Or “Why are video tutorials typed out live and not pre-written?” Perhaps this is obvious, but I feel that I needed to hear it sooner, so I should probably cover it. If you’ve watched any video tutorials on coding, you’ve had to watch someone type out the code as they explain it. Even if it involves lots of typos and retyping, somehow this makes more sense and feels better to watch than having everything written beforehand.
Gradually I have realized that if I merely copy and paste code from an example or tutorial, I don’t actually learn how to use it off the top of my head. So the best way to use any tutorial is to type it out yourself. If you don’t actually go through the experience of using it, you probably won’t learn it completely by heart.
Even though you didn’t do the typing yourself, you got to see and feel what it would look like if you did. This is why watching someone go through the experience of it helps learn it. Watching someone do anything helps your subconscious pick up on a lot of details that can’t be put into words.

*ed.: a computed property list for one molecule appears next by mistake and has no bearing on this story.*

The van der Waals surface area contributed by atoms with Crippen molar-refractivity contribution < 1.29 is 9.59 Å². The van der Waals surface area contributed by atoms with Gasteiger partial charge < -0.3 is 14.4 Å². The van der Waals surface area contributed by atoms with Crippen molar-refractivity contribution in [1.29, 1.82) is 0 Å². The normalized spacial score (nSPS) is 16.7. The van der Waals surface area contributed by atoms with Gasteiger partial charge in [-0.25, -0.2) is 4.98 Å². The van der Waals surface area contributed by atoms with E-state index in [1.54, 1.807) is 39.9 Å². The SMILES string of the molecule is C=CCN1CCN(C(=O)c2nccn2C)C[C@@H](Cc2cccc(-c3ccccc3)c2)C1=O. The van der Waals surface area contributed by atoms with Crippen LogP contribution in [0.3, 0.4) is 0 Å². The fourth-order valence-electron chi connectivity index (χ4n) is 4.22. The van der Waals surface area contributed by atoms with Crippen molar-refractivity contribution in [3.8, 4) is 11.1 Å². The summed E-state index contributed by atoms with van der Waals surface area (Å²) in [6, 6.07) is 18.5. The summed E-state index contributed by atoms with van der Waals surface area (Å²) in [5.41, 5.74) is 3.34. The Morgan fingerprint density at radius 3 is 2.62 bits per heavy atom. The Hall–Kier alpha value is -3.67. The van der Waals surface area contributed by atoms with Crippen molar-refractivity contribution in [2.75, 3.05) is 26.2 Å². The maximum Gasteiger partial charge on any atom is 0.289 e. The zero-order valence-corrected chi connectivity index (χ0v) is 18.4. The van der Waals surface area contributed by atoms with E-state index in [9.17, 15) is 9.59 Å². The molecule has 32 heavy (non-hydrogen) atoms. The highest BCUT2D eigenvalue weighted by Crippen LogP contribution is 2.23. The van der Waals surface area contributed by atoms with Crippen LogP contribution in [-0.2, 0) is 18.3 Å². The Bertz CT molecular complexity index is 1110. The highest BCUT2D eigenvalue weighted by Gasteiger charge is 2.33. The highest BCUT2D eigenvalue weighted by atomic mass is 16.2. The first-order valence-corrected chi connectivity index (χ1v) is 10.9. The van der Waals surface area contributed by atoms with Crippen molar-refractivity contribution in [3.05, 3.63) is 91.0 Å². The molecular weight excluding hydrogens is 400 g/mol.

I don’t know if I’ll ever go the route of video tutorials, but I plan on writing my articles with lots of explanations in between code snippets, and comments within it whenever necessary. I’ve spent more time in my life working and communicating with computers than with people, so anything I write is more like code.
When I write, re-read my articles numerous times and fix anything I stumble over, as if those moments are a bug in the code. Many words have multiple meanings depending on context, and inserting a simple word like ‘that’ or ‘this’ can make it obvious what a word means.
It’s too easy to avoid typing when copy paste is such a natural habit. Gradually I’ve realized that often it’s more time consuming to find the code I want to copy than to just type it out from scratch. But that’s not as easy to do unless you do it more often. Avoid it too much and you avoid it even more.
Now I try to follow the guideline: always, always, always reuse everything, except when you can’t.